Rape culture is alive and thriving through possessiveness expressed with language

Written by Grace Poppe

What starts as possessiveness morphs into ownership. Ownership turns to touching. ‘Only’ touching grows into assault. Assault bleeds into rape.

Due to the overwhelming amount of sexual assault stories surfacing in recent months, the media has cast a long overdue national spotlight on rape culture. Rape culture, defined as normalizing male violence and blaming victims of sexual assault, has always been embedded in larger power structures–but was first formally identified in the 1970s, and is still only now being recognized for the first time by many.

Several women have recently accused men from a wide variety of workplaces of assault, from news outlets to large corporations, from privileged high schools to the 2016 Republican President-elect–but in each case the common factor is clear: most accused individuals are male, typically white, in positions of power.

Donald Trump was recently accused of sexual assault or inappropriate touching by multiple women after the release of a tape of Trump degrading actress Arianne Zucker in 2005. In this recording, Trump did not just insult Zucker; he completely ignored the fact that she was a living human being. He privately made statements to former Access Hollywood host Billy Bush such as, “You know I’m automatically attracted to beautiful–I just start kissing them. It’s like a magnet. Just kiss. I don’t even wait. And when you’re a star they let you do it. You can do anything. Grab them by the p___. You can do anything.”

Immediately after these remarks, Trump greets Zucker in a friendly (yet creepy) manner, as if to hide the remarks that he made about her body–the remarks that seemed to deny Zucker’s body was connected to a human soul, brain, or person. These remarks, written off as “talk,” dehumanize women, reducing them to objects whose sole purpose is to provide sex to men. We’re hearing excuses on one side and the outrage on the other.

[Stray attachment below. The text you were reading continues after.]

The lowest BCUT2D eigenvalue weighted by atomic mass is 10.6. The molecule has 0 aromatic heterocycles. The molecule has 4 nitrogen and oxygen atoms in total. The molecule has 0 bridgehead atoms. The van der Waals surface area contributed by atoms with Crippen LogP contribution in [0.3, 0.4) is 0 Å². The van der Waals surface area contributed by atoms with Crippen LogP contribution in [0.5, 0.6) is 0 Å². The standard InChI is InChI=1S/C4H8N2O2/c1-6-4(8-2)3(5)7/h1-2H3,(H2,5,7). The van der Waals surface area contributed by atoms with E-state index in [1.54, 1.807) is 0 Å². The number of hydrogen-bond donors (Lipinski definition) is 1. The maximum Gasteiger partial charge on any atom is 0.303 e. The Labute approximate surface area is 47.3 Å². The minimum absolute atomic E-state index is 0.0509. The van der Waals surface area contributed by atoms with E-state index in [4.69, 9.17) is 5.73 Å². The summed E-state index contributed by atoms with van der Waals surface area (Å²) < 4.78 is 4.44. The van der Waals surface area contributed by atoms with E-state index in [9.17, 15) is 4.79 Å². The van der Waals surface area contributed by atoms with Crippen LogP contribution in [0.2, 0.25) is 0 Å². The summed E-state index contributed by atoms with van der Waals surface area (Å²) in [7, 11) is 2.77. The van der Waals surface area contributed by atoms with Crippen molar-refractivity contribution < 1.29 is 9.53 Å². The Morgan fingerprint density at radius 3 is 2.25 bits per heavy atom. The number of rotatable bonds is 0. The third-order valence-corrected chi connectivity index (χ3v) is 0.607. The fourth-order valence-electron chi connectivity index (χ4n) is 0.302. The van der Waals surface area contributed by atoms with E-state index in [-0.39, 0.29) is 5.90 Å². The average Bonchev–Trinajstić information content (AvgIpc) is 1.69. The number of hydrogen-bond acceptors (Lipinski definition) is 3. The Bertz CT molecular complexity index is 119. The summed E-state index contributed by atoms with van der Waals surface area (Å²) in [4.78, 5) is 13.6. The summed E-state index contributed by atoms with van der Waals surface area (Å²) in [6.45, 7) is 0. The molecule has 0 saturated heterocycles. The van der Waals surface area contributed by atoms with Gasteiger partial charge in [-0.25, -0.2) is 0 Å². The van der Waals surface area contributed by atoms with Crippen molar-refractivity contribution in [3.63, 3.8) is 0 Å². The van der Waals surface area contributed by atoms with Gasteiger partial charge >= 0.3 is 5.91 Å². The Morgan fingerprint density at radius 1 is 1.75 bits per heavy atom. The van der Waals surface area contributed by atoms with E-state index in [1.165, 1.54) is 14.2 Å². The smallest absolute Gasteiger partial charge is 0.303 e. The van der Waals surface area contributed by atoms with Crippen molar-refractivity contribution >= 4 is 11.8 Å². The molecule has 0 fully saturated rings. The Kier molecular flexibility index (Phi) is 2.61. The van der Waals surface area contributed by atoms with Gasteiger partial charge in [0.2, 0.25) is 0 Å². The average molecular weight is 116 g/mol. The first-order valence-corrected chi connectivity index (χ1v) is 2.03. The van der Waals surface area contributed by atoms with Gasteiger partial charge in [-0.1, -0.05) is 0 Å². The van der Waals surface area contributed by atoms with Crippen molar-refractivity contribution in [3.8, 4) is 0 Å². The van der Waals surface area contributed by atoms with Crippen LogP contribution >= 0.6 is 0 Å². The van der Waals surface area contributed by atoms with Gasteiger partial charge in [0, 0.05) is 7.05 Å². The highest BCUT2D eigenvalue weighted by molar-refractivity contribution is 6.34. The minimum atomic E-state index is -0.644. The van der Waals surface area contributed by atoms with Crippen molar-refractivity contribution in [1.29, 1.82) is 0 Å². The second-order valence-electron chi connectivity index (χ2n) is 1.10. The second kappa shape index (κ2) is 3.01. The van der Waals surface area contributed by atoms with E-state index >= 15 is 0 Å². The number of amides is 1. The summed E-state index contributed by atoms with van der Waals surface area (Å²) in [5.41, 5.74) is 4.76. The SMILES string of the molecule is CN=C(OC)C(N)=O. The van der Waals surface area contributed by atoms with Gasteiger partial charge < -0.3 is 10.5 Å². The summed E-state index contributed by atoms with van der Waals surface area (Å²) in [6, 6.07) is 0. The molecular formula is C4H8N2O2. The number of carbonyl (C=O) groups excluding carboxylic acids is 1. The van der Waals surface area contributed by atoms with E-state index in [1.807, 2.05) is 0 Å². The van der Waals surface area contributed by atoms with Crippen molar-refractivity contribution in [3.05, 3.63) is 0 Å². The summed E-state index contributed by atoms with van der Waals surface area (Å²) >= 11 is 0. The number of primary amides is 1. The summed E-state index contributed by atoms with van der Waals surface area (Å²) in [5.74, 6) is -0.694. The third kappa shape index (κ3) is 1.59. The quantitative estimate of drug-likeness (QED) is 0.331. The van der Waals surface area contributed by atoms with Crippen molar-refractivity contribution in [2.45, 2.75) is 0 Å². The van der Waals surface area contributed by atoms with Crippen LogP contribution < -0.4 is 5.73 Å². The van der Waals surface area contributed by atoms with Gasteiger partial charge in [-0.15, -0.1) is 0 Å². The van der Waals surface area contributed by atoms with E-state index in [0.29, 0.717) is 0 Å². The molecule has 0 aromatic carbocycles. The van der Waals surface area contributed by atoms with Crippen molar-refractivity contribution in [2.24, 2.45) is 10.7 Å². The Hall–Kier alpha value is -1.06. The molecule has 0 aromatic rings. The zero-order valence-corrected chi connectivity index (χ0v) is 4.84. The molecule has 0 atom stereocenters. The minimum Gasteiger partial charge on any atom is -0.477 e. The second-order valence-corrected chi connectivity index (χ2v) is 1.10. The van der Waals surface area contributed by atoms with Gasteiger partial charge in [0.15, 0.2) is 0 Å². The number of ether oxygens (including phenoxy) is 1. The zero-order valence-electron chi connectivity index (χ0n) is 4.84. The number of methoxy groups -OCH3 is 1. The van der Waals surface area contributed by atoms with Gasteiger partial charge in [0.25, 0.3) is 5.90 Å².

But let me be very clear: this issue is not new. This issue is not unusual. It should be unusual; it is not.

This summer, former Fox News host Andrea Tantaros filed a lawsuit against former Fox network chief Roger Ailes and host Bill O’Reilly for sexual assault. The network fired back that Tantaros was simply looking for attention. CNN.com states: “Fox News Co-President Bill Shine told Tantaros she needed ‘to let this one go,’ according to the lawsuit.” At least 20 other women have come forward with their own harassment stories about Ailes. He has denied all allegations.

In the same summer, Brock Turner, a college student from Oakwood, Ohio, was arrested for publicly sexually assaulting a woman behind a dumpster who was clearly not consenting. Along with the details of his horrendous assault that screamed only of privilege and unjustified intoxicated ownership, his swim scores were published. (As if that’s relevant.) Turner was released three months early from his six-month sentence.

In one of the most clear-cut cases of sexual assault, the survivor of this rape case was still blamed for her own actions and aggressively questioned about the night of the assault. In the meantime, Turner was given a shorter sentence than it takes most of us to go to the DMV to get our driver’s licenses renewed.